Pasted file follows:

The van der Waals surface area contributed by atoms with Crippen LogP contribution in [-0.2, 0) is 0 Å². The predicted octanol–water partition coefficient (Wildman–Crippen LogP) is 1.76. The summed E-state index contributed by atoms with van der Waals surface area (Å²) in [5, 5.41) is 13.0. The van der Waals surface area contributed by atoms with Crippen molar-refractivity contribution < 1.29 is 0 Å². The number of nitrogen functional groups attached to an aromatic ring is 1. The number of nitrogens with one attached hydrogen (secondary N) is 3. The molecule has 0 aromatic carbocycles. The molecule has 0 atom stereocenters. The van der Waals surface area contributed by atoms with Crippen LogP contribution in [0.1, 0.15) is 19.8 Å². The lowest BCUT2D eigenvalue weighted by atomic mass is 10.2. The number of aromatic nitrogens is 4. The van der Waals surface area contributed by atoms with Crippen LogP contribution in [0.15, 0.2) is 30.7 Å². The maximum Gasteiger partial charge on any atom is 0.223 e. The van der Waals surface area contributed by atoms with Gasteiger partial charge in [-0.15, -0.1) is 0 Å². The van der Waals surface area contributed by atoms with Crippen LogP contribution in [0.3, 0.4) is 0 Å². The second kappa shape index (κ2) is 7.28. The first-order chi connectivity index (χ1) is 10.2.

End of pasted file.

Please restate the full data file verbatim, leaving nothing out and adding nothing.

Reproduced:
The van der Waals surface area contributed by atoms with Crippen LogP contribution in [-0.2, 0) is 0 Å². The predicted octanol–water partition coefficient (Wildman–Crippen LogP) is 1.76. The summed E-state index contributed by atoms with van der Waals surface area (Å²) in [5, 5.41) is 13.0. The van der Waals surface area contributed by atoms with Crippen molar-refractivity contribution < 1.29 is 0 Å². The number of nitrogen functional groups attached to an aromatic ring is 1. The number of nitrogens with one attached hydrogen (secondary N) is 3. The molecule has 0 aromatic carbocycles. The molecule has 0 atom stereocenters. The van der Waals surface area contributed by atoms with Crippen LogP contribution in [0.1, 0.15) is 19.8 Å². The lowest BCUT2D eigenvalue weighted by atomic mass is 10.2. The number of aromatic nitrogens is 4. The van der Waals surface area contributed by atoms with Crippen LogP contribution in [0.15, 0.2) is 30.7 Å². The maximum Gasteiger partial charge on any atom is 0.223 e. The van der Waals surface area contributed by atoms with Gasteiger partial charge in [-0.15, -0.1) is 0 Å². The van der Waals surface area contributed by atoms with Crippen LogP contribution in [0.3, 0.4) is 0 Å². The second kappa shape index (κ2) is 7.28. The first-order chi connectivity index (χ1) is 10.2.